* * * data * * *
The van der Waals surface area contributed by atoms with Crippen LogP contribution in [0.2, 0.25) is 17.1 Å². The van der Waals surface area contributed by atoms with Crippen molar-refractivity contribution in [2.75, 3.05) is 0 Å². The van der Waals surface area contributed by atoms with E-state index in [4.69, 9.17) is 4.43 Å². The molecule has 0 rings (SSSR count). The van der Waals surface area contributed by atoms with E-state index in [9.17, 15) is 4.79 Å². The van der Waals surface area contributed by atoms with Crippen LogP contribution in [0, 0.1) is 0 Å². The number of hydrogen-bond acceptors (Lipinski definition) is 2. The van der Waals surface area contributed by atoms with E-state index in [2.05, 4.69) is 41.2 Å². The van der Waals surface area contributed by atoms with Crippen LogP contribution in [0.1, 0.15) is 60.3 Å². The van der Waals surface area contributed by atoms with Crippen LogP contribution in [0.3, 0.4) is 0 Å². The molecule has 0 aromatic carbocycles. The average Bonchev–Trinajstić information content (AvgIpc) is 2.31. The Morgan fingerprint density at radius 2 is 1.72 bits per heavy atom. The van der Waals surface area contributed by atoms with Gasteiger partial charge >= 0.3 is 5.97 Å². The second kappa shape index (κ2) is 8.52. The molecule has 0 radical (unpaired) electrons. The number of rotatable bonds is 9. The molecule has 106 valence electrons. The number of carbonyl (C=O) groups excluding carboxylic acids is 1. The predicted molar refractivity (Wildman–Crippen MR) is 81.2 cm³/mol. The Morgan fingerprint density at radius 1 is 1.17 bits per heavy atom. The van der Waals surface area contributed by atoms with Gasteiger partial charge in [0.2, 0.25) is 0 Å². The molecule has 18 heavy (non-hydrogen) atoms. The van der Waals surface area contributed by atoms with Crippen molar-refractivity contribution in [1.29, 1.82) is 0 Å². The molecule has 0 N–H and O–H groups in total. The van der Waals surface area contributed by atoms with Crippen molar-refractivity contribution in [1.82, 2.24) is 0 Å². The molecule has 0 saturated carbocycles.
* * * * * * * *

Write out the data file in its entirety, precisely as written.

The van der Waals surface area contributed by atoms with Crippen LogP contribution in [0.2, 0.25) is 17.1 Å². The van der Waals surface area contributed by atoms with Crippen molar-refractivity contribution in [2.75, 3.05) is 0 Å². The van der Waals surface area contributed by atoms with E-state index in [4.69, 9.17) is 4.43 Å². The molecule has 0 rings (SSSR count). The van der Waals surface area contributed by atoms with E-state index in [9.17, 15) is 4.79 Å². The van der Waals surface area contributed by atoms with Crippen LogP contribution in [0, 0.1) is 0 Å². The number of hydrogen-bond acceptors (Lipinski definition) is 2. The van der Waals surface area contributed by atoms with E-state index in [2.05, 4.69) is 41.2 Å². The van der Waals surface area contributed by atoms with Crippen LogP contribution in [0.1, 0.15) is 60.3 Å². The van der Waals surface area contributed by atoms with Crippen LogP contribution in [0.3, 0.4) is 0 Å². The molecule has 0 aromatic carbocycles. The average Bonchev–Trinajstić information content (AvgIpc) is 2.31. The Morgan fingerprint density at radius 2 is 1.72 bits per heavy atom. The van der Waals surface area contributed by atoms with Gasteiger partial charge >= 0.3 is 5.97 Å². The second kappa shape index (κ2) is 8.52. The molecule has 0 radical (unpaired) electrons. The number of rotatable bonds is 9. The molecule has 106 valence electrons. The number of carbonyl (C=O) groups excluding carboxylic acids is 1. The predicted molar refractivity (Wildman–Crippen MR) is 81.2 cm³/mol. The Morgan fingerprint density at radius 1 is 1.17 bits per heavy atom. The van der Waals surface area contributed by atoms with Gasteiger partial charge in [0.2, 0.25) is 0 Å². The molecule has 18 heavy (non-hydrogen) atoms. The van der Waals surface area contributed by atoms with Crippen molar-refractivity contribution in [1.29, 1.82) is 0 Å². The molecule has 0 N–H and O–H groups in total. The van der Waals surface area contributed by atoms with Crippen molar-refractivity contribution in [1.82, 2.24) is 0 Å². The molecule has 0 saturated carbocycles.